For 35 years Alan Phillips has operated O'Neill's Marina, selling bait to local fishermen, building docks and seawalls and chatting with tourists. It has been his life's work, and he planned to keep at it until he retires in three years. But St. Petersburg officials want to cut him loose now, allow his lease with the city to expire and take over the marina. It is the wrong plan and the wrong time.
St. Petersburg can threaten O'Neill's with a takeover because it owns the land under the marina, located off I-275 S just north of the Sunshine Skyway. However, the marina business belongs to Phillips, whose mother married into the family of the original owners. Under a deal signed in 1954, St. Petersburg permitted the O'Neill family to lease the city property and build its marina there. The current lease expires in June, but Phillips is asking for a three-year extension. The marina pays rent to the city — about $100,000 last year.
That isn't good enough for the city, which thinks it can be more successful and make more money running the marina than the people who have kept it going and growing for 55 years. City officials point to the 662-slip city marina downtown, which cleared $1.2 million in 2008, as proof they know what they're doing. But the city marina, with its deep-water vessels and elegant sailboats floating at anchor on the lush downtown waterfront, is a world apart from O'Neill's.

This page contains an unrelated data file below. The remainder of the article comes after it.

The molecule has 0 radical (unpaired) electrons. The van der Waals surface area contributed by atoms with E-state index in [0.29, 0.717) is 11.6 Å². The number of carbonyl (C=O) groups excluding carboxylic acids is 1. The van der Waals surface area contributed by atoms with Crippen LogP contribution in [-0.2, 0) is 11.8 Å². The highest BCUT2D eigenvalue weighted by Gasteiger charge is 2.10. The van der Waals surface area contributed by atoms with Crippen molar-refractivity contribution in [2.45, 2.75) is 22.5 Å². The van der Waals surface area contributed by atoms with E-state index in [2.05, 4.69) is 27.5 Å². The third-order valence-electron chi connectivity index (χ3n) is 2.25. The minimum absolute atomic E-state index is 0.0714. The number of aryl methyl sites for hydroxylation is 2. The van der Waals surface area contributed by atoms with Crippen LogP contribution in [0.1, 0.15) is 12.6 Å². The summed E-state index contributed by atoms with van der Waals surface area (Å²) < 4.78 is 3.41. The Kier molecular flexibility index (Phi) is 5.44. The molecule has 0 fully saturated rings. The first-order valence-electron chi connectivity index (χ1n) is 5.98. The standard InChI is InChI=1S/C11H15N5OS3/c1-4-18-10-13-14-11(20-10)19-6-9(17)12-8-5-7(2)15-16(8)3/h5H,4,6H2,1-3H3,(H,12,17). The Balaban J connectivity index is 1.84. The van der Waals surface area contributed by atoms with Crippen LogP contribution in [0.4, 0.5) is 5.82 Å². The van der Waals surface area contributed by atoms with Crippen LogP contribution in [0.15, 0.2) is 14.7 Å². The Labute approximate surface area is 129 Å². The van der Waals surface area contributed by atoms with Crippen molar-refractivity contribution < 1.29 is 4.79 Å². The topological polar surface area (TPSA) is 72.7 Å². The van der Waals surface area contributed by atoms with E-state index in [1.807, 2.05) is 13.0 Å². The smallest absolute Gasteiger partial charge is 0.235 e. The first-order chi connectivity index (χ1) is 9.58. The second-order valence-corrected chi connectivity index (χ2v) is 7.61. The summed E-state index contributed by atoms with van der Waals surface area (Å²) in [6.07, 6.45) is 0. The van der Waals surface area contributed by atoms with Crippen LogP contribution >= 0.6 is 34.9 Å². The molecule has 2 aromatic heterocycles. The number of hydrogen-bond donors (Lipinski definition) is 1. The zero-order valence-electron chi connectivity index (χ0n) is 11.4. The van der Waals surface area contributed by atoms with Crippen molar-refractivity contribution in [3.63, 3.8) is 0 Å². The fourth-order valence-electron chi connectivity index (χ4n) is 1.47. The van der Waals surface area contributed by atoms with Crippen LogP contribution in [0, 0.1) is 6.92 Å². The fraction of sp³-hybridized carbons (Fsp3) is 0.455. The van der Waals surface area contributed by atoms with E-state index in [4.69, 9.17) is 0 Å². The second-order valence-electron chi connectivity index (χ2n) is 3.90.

O'Neill's has only 108 slips and caters to fishermen and small boat owners, who can buy their bait and tackle there, get their boat motor repaired in the service shop, or just hang out to talk about what's biting in Tampa Bay and the gulf. Customers say O'Neill's is beloved for its family atmosphere, customer service and deep roots in the community. Phillips and his customers fear what might happen if St. Petersburg takes over. Though the city claims it isn't planning changes at O'Neill's, change is likely if the city's primary goal in taking over the marina is to make significantly more money.
St. Petersburg, like many city governments, is casting about for new revenue sources. Perhaps the city could make more than $100,000 a year as the operator of the marina, but taking over a thriving private business that has a 55-year history as a good tenant is wrong, especially in this economy. If the city wants to maximize revenue, it should focus on other publicly owned properties that are not pulling their own weight, including the Pier and Albert Whitted Airport. The city should renew O'Neill's lease for a final three years and revisit the issue in 2012.